The rugged landscape of Baronia on Sardinia sets the scene for this novel of crime, guilt and retribution. This novel presents the story of the Pintor sisters - from a family of noble landowners now in decline - their nephew Giacinto, and their servant Efix, who is trying to make up for a mysterious sin committed many years before. Around, below, ...
The rugged landscape of Baronia on Sardinia sets the scene for this novel of crime, guilt and retribution. This novel presents the story of the Pintor sisters - from a family of noble landowners now in decline - their nephew Giacinto, and their servant Efix, who is trying to make up for a mysterious sin committed many years before. Around, below, and inside them the raging Mediterranean storms, the jagged mountains, the murmuring forests, and the gushing springs form a Greek chorus of witness to the tragic drama of this unforgiving land. Deledda tells her story with her characteristic love of the natural landscape and fascination with the folk culture of the island, with details about the famous religious festivals held in mountain encampments and the lore of the "dark beings who populate the Sardinian night, the fairies who live in rocks and caves, and the sprites with seven red caps who bother sleep." Introduction by the Sardinian ethnographer, Dolores Turchi.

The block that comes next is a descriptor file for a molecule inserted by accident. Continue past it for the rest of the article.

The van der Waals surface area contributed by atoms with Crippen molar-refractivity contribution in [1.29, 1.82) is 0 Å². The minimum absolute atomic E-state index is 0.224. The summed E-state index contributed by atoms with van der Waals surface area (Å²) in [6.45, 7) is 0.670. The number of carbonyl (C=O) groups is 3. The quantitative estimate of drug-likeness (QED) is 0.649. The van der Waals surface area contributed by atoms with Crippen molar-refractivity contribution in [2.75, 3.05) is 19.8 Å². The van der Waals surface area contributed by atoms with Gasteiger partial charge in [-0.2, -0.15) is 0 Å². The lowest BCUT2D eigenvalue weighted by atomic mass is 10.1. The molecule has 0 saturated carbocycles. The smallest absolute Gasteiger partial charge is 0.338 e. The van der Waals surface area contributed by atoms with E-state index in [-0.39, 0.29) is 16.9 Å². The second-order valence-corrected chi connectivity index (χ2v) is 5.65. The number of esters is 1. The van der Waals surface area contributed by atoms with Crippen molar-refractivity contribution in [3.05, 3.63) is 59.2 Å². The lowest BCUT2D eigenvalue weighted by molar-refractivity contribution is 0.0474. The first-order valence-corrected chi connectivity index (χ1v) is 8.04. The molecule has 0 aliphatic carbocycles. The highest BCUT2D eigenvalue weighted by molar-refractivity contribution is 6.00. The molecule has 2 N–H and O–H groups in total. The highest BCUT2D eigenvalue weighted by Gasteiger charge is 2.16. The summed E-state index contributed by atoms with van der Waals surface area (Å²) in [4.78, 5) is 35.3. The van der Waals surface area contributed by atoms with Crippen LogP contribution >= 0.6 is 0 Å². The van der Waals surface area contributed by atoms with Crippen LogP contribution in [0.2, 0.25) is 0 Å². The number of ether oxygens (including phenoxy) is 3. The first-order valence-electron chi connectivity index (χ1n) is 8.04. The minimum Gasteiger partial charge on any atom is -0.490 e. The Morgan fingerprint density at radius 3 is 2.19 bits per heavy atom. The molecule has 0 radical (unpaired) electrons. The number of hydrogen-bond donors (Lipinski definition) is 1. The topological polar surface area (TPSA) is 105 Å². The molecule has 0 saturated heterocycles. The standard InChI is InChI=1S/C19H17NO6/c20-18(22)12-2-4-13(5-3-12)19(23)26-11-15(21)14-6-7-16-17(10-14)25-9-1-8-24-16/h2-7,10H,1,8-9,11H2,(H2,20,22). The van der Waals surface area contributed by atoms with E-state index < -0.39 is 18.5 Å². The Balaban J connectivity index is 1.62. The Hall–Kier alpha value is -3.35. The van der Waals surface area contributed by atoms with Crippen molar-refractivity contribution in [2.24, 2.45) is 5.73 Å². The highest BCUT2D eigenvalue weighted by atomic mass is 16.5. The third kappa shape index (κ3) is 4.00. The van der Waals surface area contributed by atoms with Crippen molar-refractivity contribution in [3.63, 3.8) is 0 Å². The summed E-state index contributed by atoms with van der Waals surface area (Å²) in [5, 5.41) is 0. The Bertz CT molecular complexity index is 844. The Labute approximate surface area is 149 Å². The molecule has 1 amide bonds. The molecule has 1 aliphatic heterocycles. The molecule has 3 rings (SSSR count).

Publishers Weekly, 1998-09-21 Published in Italy in 1913 but never before translated into English, this richly atmospheric novel by Deledda (1871-1936), the second woman to receive the Nobel Prize for literature (1926), is a tale of penitence, salvation and a Christian-peasant notion of destiny. Deledda (Cosima; After the Divorce) traces the decline of the noble Pintor sisters, who live in Sardinia at the turn of the century. Proud but poor, the three sisters, Ruth, Ester and Nomi, are reduced to selling their farm's produce clandestinely from their own house. They would be totally bereft without their wise servant Efix, who has continued to work for them without pay because he is guilt-ridden over a long-ago sin. Giacinto, the son of the fourth, dead, Pintor sister, turns up and brings with him old bitter memories. Eventually, he unwittingly causes his aunts to sink further into poverty. Even in this flat translation, Deledda beautifully captures the rough, malaria-ridden Sardinian setting, where superstition vies with theology, folklore has a strong hold on the imagination and "the sound of the accordion fills the courtyard with moans and shouts." The novel bears some resemblance to Tomasi di Lampedusa's The Leopard in its depiction of the decline of a noble class, and to Carlo Levi's Christ Stopped at Eboli in its portrait of 20th-century peasants who still harbor medieval beliefs in sprites and witches. In a conversation with one of the Pintor sisters, Efix muses, "We are reeds, and fate is the wind." Deledda evocatively depicts the desperate plight of the peasants who hope for a heavenly redemption from their earthly hardships. (Nov.) (c) Copyright PWxyz, LLC. All rights reserved
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